For more information about life as a graduate student at Koç and some of the structures and regulations relevant to all graduates in the Graduate School of Social Science and Humanities, see the Student Handbook.
By the end of the third semester, MA students must have taken seven for-credit courses (3 credits each; total 21 credits):
- PHIL 500: First-year seminar
- Six elective courses, including at least one from each of the following areas:
- History of philosophy
- Ethical and political philosophy
- Epistemology and metaphysics
Electives are typically PHIL coded courses, but students may choose to take one graduate-level course from another department with the approval of the graduate coordinator.
Additionally, students are required to take the following non-credit courses:
- ENGL 500: Academic Writing (Advanced) course. All students must complete this course at least once.
- ETHR 500: Two-hour online certificate course. Please make sure you complete the course by the 2nd semester. As a GSSSH student, you must choose section 02.
- PHIL 595-695: Thesis Course. In your second semester and every semester thereafter, you must enroll in this course.
- PHIL 590: Thesis Seminar. Students should enroll in this for one semester during the second year
- KOLT 500-600: Teaching in Higher Education. All students must complete this course at least once. We advise you to take this course in your 1st semester.
- TEAC 500: Teaching and Research Assistantship. You must enroll in TEAC 500 every semester. As a GSSSH student, you must choose section 01.
- LIBR 500: This course is compulsory for all first-semester graduate students.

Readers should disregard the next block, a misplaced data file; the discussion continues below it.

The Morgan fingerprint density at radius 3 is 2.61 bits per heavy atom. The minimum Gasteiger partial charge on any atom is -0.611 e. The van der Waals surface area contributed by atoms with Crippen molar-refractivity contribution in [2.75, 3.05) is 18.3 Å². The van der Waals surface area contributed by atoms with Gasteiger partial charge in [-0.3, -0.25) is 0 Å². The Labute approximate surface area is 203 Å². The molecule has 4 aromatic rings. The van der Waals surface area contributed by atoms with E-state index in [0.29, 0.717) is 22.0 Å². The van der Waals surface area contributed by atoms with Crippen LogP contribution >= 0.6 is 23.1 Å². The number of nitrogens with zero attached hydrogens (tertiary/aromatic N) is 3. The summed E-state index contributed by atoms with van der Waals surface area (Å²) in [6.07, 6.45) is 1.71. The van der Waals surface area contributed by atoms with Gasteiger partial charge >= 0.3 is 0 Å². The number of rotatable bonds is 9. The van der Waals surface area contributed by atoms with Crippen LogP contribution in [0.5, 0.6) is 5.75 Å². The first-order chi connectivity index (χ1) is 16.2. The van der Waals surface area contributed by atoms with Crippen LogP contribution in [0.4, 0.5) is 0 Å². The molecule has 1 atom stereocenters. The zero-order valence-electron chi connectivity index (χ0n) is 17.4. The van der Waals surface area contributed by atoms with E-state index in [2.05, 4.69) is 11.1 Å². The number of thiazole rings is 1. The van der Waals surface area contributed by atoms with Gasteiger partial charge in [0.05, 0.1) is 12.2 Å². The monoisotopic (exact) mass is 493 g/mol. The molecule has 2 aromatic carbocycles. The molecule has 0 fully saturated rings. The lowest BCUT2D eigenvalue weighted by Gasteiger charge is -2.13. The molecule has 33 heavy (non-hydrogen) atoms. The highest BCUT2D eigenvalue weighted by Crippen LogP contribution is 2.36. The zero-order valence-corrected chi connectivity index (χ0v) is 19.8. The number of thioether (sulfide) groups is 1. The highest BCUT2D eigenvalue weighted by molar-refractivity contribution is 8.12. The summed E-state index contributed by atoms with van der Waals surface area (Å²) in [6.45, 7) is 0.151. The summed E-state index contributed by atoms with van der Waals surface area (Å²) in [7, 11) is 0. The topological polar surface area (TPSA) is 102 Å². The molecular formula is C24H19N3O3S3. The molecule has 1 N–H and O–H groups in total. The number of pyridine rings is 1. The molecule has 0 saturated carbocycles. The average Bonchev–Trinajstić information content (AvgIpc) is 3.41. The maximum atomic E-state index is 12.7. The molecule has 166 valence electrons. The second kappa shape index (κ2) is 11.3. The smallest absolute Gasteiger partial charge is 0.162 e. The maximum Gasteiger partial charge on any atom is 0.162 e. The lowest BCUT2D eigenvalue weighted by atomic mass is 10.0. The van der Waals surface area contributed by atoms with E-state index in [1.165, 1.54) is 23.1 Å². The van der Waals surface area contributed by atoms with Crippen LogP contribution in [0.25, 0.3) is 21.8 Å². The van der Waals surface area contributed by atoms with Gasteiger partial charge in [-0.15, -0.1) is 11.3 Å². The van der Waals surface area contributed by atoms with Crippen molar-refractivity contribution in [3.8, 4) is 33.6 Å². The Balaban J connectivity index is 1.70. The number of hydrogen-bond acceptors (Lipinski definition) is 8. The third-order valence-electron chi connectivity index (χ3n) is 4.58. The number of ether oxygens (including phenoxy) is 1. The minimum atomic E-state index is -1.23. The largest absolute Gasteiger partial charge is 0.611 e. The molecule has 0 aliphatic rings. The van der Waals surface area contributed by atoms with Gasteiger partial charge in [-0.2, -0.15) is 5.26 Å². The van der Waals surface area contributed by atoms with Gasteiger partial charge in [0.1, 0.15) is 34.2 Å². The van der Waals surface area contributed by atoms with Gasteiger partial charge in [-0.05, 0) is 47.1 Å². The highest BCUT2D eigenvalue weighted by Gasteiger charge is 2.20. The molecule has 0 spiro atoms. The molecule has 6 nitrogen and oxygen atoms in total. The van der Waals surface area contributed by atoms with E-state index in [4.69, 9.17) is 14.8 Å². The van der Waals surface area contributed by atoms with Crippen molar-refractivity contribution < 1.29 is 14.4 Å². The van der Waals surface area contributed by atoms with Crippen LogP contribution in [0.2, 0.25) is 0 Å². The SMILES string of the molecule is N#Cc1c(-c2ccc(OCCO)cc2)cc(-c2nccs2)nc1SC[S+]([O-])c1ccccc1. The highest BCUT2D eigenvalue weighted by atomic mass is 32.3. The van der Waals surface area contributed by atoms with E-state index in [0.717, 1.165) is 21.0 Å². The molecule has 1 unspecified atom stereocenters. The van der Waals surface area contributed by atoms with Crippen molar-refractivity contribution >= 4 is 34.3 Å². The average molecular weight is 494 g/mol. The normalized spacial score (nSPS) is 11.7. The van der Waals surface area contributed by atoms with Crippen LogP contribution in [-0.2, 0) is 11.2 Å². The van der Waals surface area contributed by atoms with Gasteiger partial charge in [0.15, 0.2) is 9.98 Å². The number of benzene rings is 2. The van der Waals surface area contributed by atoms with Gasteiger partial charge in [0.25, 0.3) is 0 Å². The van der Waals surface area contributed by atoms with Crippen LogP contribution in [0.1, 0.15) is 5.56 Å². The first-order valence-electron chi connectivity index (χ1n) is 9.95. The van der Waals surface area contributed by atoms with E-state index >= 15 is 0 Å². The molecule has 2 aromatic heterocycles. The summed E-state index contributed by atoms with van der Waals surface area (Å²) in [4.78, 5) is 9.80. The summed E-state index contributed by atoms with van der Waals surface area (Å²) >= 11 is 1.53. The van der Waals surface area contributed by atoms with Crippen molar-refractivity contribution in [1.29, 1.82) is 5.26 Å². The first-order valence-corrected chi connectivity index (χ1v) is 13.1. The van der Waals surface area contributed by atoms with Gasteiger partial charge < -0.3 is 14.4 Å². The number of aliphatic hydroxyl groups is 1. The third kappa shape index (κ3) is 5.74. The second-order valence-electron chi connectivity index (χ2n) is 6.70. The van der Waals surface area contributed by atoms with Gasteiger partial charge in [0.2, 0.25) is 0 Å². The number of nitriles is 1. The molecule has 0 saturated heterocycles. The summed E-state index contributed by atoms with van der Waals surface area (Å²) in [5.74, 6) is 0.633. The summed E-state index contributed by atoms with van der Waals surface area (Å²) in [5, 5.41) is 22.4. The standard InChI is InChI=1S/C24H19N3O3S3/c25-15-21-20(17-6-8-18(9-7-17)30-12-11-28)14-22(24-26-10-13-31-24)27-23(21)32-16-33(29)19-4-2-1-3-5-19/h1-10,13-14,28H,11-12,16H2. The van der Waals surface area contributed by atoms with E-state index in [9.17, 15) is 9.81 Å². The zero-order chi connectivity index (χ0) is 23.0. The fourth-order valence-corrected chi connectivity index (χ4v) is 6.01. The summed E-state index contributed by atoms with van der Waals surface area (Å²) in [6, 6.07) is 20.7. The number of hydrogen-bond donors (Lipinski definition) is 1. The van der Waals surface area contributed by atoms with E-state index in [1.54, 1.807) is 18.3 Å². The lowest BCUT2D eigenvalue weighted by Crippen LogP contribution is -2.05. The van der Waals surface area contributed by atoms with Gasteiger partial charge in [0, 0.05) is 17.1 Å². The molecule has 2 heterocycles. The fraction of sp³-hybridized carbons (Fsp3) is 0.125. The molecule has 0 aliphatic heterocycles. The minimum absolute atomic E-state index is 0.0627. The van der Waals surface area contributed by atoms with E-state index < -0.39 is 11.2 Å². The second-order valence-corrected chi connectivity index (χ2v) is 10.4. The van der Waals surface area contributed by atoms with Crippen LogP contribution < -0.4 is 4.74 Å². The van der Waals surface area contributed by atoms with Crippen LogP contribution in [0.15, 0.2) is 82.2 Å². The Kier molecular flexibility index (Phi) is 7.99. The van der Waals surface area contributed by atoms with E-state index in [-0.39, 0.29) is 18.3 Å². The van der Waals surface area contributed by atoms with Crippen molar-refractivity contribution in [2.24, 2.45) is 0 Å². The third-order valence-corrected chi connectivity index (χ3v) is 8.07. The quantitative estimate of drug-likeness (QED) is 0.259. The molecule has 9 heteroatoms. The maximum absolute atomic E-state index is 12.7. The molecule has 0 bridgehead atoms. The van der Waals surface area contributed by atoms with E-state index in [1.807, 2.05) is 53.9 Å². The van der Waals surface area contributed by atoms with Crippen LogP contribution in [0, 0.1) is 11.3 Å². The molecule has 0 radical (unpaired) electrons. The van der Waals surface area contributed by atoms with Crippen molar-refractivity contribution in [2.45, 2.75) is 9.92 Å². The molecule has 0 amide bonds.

In some circumstances, it might be possible to transfer credits from previous studies: consult with the GSSSH office and then with the grad program coordinator.
MA students may take only one undergraduate level course normally exclusive to undergraduates, if approved by the grad program coordinator. The course, and assessment criteria, may be changed to reflect graduate-level standards.
Assuming they plan to finish in two years, students are expected to finish all courses by the third semester, with only one course in their third semester.
If you are wondering whether a specific PHIL elective meets an area or track requirement, ask the professor who teaches the course.
The thesis should describe a well-motivated question or problem in an area of philosophy, display a broad mastery of the ideas and literature relevant to this area, and defend an original thesis that addresses the question or problem.
There is no general maximum or minimum required length. The student should consult with their faculty advisor to decide on an appropriate length, and to decide other details such as format and organization, references, etc.